i read the friday fry's ad every week, looking for deals on tech gear. i made a short list of the things id like to buy:

sony-ericsson s710a $500 palmone zire 72 $250 bluetooth GPS $250 gumstix $180 playstation portable $250

you know whats wrong with this list? all those are depreciating assets. where is the longing for a higher certificate of deposit rate?

okay so lets start with the basics. how can the same $500 make money instead of loosing it? Lets think about 6 months to one year in time.

first tech credit union savings account 0.3%/year fixed, yup thats zero-point-three percent. first tech CD (over $500) for 6 months is 2%/year fixed.

okay so thats really good to have a baseline. 2%/year fixedwe can absolutely do. today. we can make interest instead of paying interest.

other options - nasdaq top-100 tracking stock QQQQ has lost 6% this year.

US Government savings bonds "Treasury's inflation-indexed I Bonds are designed to offer all Americans a way to save that protects the purchasing power of their investment by assuring them a real rate of return above inflation. I Bonds have features that make them attractive to many investors. They are sold at face value in denominations of $50, $75, $100, $200, $500, $1,000, $5,000, and $10,000 and earn interest for as long as 30 years. I Bond earnings are added every month and interest is compounded semiannually. They are State and local income tax exempt, and Federal income tax on I Bond earnings can be deferred until the bonds are cashed or they stop earning interest after 30 years. Investors cashing I Bonds before five years are subject to a 3-month earnings penalty." I bonds: 3.67% variable. interesting idea, but 5 years is too long term for this discussion.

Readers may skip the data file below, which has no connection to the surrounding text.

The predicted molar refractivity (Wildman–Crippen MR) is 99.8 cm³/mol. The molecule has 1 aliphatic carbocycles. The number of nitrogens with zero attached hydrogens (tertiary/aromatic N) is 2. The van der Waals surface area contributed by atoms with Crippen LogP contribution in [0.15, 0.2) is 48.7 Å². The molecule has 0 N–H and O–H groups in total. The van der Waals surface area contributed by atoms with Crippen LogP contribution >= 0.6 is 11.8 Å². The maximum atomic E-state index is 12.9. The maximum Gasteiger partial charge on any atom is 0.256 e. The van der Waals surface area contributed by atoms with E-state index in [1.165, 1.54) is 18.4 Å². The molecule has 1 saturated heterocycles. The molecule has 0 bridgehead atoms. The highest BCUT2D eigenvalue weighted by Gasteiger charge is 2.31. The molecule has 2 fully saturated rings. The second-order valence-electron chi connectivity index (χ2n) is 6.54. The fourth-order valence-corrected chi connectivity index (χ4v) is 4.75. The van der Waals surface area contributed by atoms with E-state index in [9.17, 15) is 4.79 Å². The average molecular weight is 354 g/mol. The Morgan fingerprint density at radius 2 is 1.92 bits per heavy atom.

EE bonds: 3.25% variable, can sell after 1 year but 3 months interest penalty before 5 years.

After that, the complexity goes way way up.

how about buying a house for investment purposes? i think you loose much of the tax benefits if its not the house you're living in, but maybe you'll live in it.

what if you 'architect' some crazy deal? like sign a contract with sunshine dairy for 200 eggs a week for 6 weeks and sign another contract with a 4-restaurant chain to provide eggs? good: selling the eggs at 25% more than purchase price. bad: being responible for any delivery slip-ups or quality problems and possibly a lot of customer service work with each contract-ee for the duration of the contract.

oh gold. my friend dave is crazy about gold. gold is $437/troy oz. light crude is $56. corn is $222.